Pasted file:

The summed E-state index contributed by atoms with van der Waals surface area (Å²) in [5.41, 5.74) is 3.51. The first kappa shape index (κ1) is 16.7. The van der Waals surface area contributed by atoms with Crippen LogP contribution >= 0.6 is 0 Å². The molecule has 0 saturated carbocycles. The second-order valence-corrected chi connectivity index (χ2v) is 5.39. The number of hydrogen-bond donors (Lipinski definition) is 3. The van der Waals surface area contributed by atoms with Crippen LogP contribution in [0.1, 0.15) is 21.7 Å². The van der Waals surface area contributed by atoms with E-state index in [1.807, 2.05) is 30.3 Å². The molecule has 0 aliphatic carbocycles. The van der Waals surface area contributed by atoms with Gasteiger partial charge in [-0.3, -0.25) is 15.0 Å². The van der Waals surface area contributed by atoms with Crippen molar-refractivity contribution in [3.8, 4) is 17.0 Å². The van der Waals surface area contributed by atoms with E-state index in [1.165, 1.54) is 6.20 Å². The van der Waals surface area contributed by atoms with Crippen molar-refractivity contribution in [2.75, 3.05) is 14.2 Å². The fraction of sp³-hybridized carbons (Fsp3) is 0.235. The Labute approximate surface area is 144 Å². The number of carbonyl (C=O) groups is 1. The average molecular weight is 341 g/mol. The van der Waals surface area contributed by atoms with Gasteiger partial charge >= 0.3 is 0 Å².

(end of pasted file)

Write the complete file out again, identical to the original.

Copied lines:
The summed E-state index contributed by atoms with van der Waals surface area (Å²) in [5.41, 5.74) is 3.51. The first kappa shape index (κ1) is 16.7. The van der Waals surface area contributed by atoms with Crippen LogP contribution >= 0.6 is 0 Å². The molecule has 0 saturated carbocycles. The second-order valence-corrected chi connectivity index (χ2v) is 5.39. The number of hydrogen-bond donors (Lipinski definition) is 3. The van der Waals surface area contributed by atoms with Crippen LogP contribution in [0.1, 0.15) is 21.7 Å². The van der Waals surface area contributed by atoms with E-state index in [1.807, 2.05) is 30.3 Å². The molecule has 0 aliphatic carbocycles. The van der Waals surface area contributed by atoms with Gasteiger partial charge in [-0.3, -0.25) is 15.0 Å². The van der Waals surface area contributed by atoms with Crippen molar-refractivity contribution in [3.8, 4) is 17.0 Å². The van der Waals surface area contributed by atoms with E-state index in [1.165, 1.54) is 6.20 Å². The van der Waals surface area contributed by atoms with Crippen molar-refractivity contribution in [2.75, 3.05) is 14.2 Å². The fraction of sp³-hybridized carbons (Fsp3) is 0.235. The Labute approximate surface area is 144 Å². The number of carbonyl (C=O) groups is 1. The average molecular weight is 341 g/mol. The van der Waals surface area contributed by atoms with Gasteiger partial charge >= 0.3 is 0 Å².